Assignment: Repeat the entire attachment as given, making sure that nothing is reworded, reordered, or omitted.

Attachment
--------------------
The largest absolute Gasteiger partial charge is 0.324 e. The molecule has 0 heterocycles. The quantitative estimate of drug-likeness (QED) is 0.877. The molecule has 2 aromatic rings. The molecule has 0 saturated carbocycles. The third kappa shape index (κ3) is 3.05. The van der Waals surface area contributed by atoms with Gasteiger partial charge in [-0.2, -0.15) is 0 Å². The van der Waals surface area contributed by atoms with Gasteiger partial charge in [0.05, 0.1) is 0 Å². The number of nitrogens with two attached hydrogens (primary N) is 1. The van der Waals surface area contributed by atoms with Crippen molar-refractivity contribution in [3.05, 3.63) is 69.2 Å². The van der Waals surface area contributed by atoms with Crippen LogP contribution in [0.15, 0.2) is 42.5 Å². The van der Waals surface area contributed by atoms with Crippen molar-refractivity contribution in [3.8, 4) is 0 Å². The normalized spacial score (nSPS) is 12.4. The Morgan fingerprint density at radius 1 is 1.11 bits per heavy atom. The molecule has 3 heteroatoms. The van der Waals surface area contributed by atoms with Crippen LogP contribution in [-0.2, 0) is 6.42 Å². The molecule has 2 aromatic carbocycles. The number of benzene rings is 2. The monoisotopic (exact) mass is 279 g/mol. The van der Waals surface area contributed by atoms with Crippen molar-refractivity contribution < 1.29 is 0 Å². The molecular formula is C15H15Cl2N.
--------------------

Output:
The largest absolute Gasteiger partial charge is 0.324 e. The molecule has 0 heterocycles. The quantitative estimate of drug-likeness (QED) is 0.877. The molecule has 2 aromatic rings. The molecule has 0 saturated carbocycles. The third kappa shape index (κ3) is 3.05. The van der Waals surface area contributed by atoms with Gasteiger partial charge in [-0.2, -0.15) is 0 Å². The van der Waals surface area contributed by atoms with Gasteiger partial charge in [0.05, 0.1) is 0 Å². The number of nitrogens with two attached hydrogens (primary N) is 1. The van der Waals surface area contributed by atoms with Crippen molar-refractivity contribution in [3.05, 3.63) is 69.2 Å². The van der Waals surface area contributed by atoms with Crippen LogP contribution in [0.15, 0.2) is 42.5 Å². The van der Waals surface area contributed by atoms with Crippen molar-refractivity contribution in [3.8, 4) is 0 Å². The normalized spacial score (nSPS) is 12.4. The Morgan fingerprint density at radius 1 is 1.11 bits per heavy atom. The molecule has 3 heteroatoms. The van der Waals surface area contributed by atoms with Crippen LogP contribution in [-0.2, 0) is 6.42 Å². The molecule has 2 aromatic carbocycles. The number of benzene rings is 2. The monoisotopic (exact) mass is 279 g/mol. The van der Waals surface area contributed by atoms with Crippen molar-refractivity contribution < 1.29 is 0 Å². The molecular formula is C15H15Cl2N.